The Secretary's findings of facts must be accepted by the courts if supported by substantial evidence. 42 U.S.C. § 405(g); McCormick v. Secretary of Health and Human Services, 861 F.2d 998, 1001 (6th Cir. 1988). Substantial evidence is "such relevant evidence as a reasonable person might accept as adequate to support a conclusion." Houston v. Secretary of Health and Human Services, 736 F.2d 365, 366 (6th Cir. 1984) (quoting Richardson v. Perales, 402 U.S. 389, 401 (1971)). This court "may not try the case de novo, nor resolve conflicts of evidence, nor decide questions of credibility." Garner v. Heckler, 745 F.2d 383, 387 (6th Cir. 1984). The Secretary's determinations are not subject to reversal solely because substantial evidence would also have supported the opposite conclusion.

Appellant claims to be totally disabled, and the ultimate burden of proof on this issue rests on him. Listenbee v. Secretary of Health and Human Services, 846 F.2d 345, 349-50 (6th Cir. 1988). Thus, appellant must prove that he is totally unable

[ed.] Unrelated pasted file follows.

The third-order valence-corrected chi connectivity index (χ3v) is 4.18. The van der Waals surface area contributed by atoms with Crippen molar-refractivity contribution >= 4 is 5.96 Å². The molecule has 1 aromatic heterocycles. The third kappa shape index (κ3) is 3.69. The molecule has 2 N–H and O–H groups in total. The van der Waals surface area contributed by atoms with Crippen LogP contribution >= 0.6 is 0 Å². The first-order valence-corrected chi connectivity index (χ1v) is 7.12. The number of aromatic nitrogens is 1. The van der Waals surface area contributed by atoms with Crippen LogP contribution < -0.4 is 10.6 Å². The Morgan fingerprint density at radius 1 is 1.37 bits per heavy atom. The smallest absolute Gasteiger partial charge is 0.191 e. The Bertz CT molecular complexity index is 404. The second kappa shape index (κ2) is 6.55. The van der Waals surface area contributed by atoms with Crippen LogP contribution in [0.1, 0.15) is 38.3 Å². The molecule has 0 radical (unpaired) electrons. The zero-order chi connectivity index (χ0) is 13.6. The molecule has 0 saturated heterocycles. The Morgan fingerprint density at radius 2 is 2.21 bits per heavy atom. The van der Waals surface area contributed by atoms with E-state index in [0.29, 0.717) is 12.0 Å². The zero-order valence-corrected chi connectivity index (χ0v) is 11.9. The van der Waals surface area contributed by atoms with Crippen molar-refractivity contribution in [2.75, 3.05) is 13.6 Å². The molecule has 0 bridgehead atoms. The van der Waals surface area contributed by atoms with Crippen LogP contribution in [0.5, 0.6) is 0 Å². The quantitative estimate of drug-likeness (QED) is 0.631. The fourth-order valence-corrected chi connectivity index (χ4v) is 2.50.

"... to engage in any substantial gainful activity by reason of any medically determinable physical or mental impairment which can be expected to result in death or which has lasted or can be expected to last for a continuous period of not less than twelve months."

42 U.S.C. § 423(d) (1) (A). The burden of going forward with the evidence can shift, and if a claimant shows that he is no longer able to perform his past work, the Secretary must show that there are a significant number of jobs within the national economy which he can perform. Cole v. Secretary of Health and Human Services, 820 F.2d 768, 771 (6th Cir. 1987).

The Secretary concedes, in this case, that appellant can no longer perform his past work, but contends that there is substantial evidence that he can perform other jobs. In this connection, the Secretary relies on both the medical evidence and the testimony of a qualified vocational expert, who considered appellant's job prospects in light of his physical limitations. This evidence does support the finding of an ability to perform other jobs that exist in substantial numbers.